Immunopathological characterization of selected mouse models of inflammatory bowel disease: Comparison to human disease.
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Inflammatory bowel diseases (IBD) are chronic, relapsing conditions of multifactorial etiology. The two primary diseases of IBD are Crohn's disease (CD) and ulcerative colitis (UC). Both entities are hypothesized to occur in genetically susceptible individuals due to microbial alterations and environmental contributions. The exact etiopathogenesis, however, is not known for either disease. A variety of mouse models of CD and UC have been developed to investigate the pathogenesis of these diseases and evaluate treatment modalities. Broadly speaking, the mouse models can be divided into 4 categories: genetically engineered, immune manipulated, spontaneous and erosive/chemically induced. No one mouse model completely recapitulates the immunopathology of CD or UC, however each model possesses particular similarities to human IBD and offers advantageous for specific details of IBD pathogenesis. Here we discuss the more commonly used models in each category and critically evaluate how the immunopathology induced compares to CD or UC, as well as the advantages and disadvantages associated with each model.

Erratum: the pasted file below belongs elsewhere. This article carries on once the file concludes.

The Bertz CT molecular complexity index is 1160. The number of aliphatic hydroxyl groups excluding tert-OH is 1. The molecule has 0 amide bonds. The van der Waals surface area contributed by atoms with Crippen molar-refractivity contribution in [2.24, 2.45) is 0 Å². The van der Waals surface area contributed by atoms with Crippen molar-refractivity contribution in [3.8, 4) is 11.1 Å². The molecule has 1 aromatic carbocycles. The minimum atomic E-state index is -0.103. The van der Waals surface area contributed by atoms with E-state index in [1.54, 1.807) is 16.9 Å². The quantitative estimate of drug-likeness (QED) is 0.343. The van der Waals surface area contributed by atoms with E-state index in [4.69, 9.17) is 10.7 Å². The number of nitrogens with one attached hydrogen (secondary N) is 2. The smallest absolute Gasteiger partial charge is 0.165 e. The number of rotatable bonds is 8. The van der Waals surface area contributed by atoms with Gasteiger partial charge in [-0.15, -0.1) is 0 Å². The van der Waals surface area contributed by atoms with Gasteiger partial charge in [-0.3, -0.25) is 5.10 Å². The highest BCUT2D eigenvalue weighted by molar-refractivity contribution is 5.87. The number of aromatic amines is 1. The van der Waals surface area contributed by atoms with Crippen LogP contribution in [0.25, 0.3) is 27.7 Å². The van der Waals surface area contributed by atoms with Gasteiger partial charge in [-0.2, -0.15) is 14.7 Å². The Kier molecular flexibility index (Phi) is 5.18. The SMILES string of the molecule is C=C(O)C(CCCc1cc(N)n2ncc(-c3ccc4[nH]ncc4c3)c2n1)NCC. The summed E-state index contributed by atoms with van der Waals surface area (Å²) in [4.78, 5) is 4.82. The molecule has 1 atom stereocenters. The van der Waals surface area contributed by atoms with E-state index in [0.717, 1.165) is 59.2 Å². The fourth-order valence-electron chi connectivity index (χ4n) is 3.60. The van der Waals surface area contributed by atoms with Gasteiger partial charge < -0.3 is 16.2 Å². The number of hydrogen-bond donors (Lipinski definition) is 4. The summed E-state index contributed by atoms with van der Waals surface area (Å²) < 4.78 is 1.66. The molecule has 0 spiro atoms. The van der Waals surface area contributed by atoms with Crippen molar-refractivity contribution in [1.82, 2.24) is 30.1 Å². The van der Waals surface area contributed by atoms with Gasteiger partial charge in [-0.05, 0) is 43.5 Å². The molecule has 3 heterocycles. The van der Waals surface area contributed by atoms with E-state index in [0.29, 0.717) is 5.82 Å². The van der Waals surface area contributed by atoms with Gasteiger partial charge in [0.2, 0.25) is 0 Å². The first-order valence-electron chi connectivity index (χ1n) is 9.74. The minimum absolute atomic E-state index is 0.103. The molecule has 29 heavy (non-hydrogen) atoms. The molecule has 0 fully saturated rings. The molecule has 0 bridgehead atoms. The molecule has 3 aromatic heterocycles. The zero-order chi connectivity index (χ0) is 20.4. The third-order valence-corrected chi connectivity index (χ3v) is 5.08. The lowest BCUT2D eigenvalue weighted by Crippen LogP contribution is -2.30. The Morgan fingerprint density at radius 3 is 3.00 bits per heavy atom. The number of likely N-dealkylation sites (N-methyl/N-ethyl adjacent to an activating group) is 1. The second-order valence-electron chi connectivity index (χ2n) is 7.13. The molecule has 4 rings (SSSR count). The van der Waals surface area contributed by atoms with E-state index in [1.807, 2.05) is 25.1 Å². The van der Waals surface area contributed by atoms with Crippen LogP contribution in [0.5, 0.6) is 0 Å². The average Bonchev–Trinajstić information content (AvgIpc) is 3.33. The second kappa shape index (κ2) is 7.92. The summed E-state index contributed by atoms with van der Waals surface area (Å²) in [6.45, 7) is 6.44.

author list (cited authors)
Jones-Hall, Y. L., & Grisham, M. B.
complete list of authors
Jones-Hall, Yava L||Grisham, Matthew B